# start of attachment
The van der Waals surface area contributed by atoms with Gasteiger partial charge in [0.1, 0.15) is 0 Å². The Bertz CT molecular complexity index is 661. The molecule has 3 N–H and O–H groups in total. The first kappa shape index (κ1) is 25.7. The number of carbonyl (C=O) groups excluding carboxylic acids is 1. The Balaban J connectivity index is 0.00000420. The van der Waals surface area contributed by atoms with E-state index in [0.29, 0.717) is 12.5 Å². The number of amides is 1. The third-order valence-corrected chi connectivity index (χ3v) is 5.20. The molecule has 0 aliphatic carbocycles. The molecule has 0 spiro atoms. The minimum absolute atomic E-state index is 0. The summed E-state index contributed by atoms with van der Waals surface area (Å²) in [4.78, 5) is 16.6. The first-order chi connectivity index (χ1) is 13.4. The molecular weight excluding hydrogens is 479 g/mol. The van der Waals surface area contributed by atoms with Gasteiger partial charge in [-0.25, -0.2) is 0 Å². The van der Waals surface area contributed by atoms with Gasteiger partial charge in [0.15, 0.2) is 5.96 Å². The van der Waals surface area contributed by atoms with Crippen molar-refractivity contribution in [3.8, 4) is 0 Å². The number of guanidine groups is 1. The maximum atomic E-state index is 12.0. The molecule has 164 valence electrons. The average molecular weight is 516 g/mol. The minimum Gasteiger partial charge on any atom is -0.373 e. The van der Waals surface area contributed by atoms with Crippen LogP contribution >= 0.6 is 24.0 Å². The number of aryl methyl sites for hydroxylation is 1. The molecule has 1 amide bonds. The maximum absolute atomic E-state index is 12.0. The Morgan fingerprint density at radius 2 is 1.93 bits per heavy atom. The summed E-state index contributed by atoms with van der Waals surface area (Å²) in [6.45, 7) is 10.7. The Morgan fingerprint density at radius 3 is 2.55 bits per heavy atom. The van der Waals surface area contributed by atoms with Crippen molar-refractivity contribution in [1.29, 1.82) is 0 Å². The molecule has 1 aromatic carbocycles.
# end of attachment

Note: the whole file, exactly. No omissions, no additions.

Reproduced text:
The van der Waals surface area contributed by atoms with Gasteiger partial charge in [0.1, 0.15) is 0 Å². The Bertz CT molecular complexity index is 661. The molecule has 3 N–H and O–H groups in total. The first kappa shape index (κ1) is 25.7. The number of carbonyl (C=O) groups excluding carboxylic acids is 1. The Balaban J connectivity index is 0.00000420. The van der Waals surface area contributed by atoms with E-state index in [0.29, 0.717) is 12.5 Å². The number of amides is 1. The third-order valence-corrected chi connectivity index (χ3v) is 5.20. The molecule has 0 aliphatic carbocycles. The molecule has 0 spiro atoms. The minimum absolute atomic E-state index is 0. The summed E-state index contributed by atoms with van der Waals surface area (Å²) in [4.78, 5) is 16.6. The first-order chi connectivity index (χ1) is 13.4. The molecular weight excluding hydrogens is 479 g/mol. The van der Waals surface area contributed by atoms with Gasteiger partial charge in [-0.25, -0.2) is 0 Å². The van der Waals surface area contributed by atoms with Gasteiger partial charge in [0.15, 0.2) is 5.96 Å². The van der Waals surface area contributed by atoms with Crippen molar-refractivity contribution in [3.8, 4) is 0 Å². The number of guanidine groups is 1. The maximum atomic E-state index is 12.0. The molecule has 164 valence electrons. The average molecular weight is 516 g/mol. The minimum Gasteiger partial charge on any atom is -0.373 e. The van der Waals surface area contributed by atoms with Crippen LogP contribution >= 0.6 is 24.0 Å². The number of aryl methyl sites for hydroxylation is 1. The molecule has 1 amide bonds. The maximum absolute atomic E-state index is 12.0. The Morgan fingerprint density at radius 2 is 1.93 bits per heavy atom. The summed E-state index contributed by atoms with van der Waals surface area (Å²) in [6.45, 7) is 10.7. The Morgan fingerprint density at radius 3 is 2.55 bits per heavy atom. The van der Waals surface area contributed by atoms with Crippen molar-refractivity contribution in [1.29, 1.82) is 0 Å². The molecule has 1 aromatic carbocycles.